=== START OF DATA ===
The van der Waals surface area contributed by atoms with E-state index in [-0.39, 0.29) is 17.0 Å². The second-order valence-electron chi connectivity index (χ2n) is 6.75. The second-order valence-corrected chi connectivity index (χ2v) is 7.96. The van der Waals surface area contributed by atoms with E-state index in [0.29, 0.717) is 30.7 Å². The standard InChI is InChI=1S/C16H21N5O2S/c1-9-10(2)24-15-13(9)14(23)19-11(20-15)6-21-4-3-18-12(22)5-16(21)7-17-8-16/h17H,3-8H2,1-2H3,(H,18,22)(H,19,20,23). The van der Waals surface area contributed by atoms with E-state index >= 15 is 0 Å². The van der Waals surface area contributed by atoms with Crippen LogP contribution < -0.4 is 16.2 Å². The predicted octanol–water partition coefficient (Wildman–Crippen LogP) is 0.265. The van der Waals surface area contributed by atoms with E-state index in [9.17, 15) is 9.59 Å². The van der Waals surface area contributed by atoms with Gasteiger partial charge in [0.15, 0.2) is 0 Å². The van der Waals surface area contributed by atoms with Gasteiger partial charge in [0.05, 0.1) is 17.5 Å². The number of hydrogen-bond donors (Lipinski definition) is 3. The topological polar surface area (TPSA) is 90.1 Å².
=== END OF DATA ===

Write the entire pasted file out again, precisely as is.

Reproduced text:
The van der Waals surface area contributed by atoms with E-state index in [-0.39, 0.29) is 17.0 Å². The second-order valence-electron chi connectivity index (χ2n) is 6.75. The second-order valence-corrected chi connectivity index (χ2v) is 7.96. The van der Waals surface area contributed by atoms with E-state index in [0.29, 0.717) is 30.7 Å². The standard InChI is InChI=1S/C16H21N5O2S/c1-9-10(2)24-15-13(9)14(23)19-11(20-15)6-21-4-3-18-12(22)5-16(21)7-17-8-16/h17H,3-8H2,1-2H3,(H,18,22)(H,19,20,23). The van der Waals surface area contributed by atoms with E-state index >= 15 is 0 Å². The van der Waals surface area contributed by atoms with Crippen LogP contribution < -0.4 is 16.2 Å². The predicted octanol–water partition coefficient (Wildman–Crippen LogP) is 0.265. The van der Waals surface area contributed by atoms with E-state index in [9.17, 15) is 9.59 Å². The van der Waals surface area contributed by atoms with Gasteiger partial charge in [0.15, 0.2) is 0 Å². The van der Waals surface area contributed by atoms with Gasteiger partial charge in [0.05, 0.1) is 17.5 Å². The number of hydrogen-bond donors (Lipinski definition) is 3. The topological polar surface area (TPSA) is 90.1 Å².